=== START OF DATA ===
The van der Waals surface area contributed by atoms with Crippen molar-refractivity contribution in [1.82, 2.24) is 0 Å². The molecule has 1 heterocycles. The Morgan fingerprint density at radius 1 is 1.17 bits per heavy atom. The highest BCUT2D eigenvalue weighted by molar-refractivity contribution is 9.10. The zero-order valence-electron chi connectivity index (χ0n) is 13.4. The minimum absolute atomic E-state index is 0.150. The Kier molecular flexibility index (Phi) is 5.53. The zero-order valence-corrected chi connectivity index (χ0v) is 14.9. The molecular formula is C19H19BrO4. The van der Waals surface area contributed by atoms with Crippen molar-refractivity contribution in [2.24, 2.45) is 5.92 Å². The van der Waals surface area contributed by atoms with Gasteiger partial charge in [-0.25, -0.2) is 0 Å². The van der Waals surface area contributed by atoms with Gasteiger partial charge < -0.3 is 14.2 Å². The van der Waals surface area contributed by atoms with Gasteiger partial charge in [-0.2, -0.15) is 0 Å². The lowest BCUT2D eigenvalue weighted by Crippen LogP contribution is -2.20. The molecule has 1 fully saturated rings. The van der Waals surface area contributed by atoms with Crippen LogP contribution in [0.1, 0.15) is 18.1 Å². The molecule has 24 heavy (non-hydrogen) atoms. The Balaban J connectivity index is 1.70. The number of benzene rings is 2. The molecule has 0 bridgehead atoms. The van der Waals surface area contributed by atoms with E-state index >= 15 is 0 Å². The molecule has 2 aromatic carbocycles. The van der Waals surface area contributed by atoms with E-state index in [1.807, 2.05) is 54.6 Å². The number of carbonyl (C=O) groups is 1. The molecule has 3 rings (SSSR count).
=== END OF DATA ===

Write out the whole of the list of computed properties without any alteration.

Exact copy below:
The van der Waals surface area contributed by atoms with Crippen molar-refractivity contribution in [1.82, 2.24) is 0 Å². The molecule has 1 heterocycles. The Morgan fingerprint density at radius 1 is 1.17 bits per heavy atom. The highest BCUT2D eigenvalue weighted by molar-refractivity contribution is 9.10. The zero-order valence-electron chi connectivity index (χ0n) is 13.4. The minimum absolute atomic E-state index is 0.150. The Kier molecular flexibility index (Phi) is 5.53. The zero-order valence-corrected chi connectivity index (χ0v) is 14.9. The molecular formula is C19H19BrO4. The van der Waals surface area contributed by atoms with Crippen molar-refractivity contribution in [2.24, 2.45) is 5.92 Å². The van der Waals surface area contributed by atoms with Gasteiger partial charge in [-0.25, -0.2) is 0 Å². The van der Waals surface area contributed by atoms with Gasteiger partial charge < -0.3 is 14.2 Å². The van der Waals surface area contributed by atoms with Gasteiger partial charge in [-0.2, -0.15) is 0 Å². The lowest BCUT2D eigenvalue weighted by Crippen LogP contribution is -2.20. The molecule has 1 fully saturated rings. The van der Waals surface area contributed by atoms with Crippen LogP contribution in [0.1, 0.15) is 18.1 Å². The molecule has 24 heavy (non-hydrogen) atoms. The Balaban J connectivity index is 1.70. The number of benzene rings is 2. The molecule has 0 bridgehead atoms. The van der Waals surface area contributed by atoms with E-state index >= 15 is 0 Å². The molecule has 2 aromatic carbocycles. The van der Waals surface area contributed by atoms with E-state index in [1.807, 2.05) is 54.6 Å². The number of carbonyl (C=O) groups is 1. The molecule has 3 rings (SSSR count).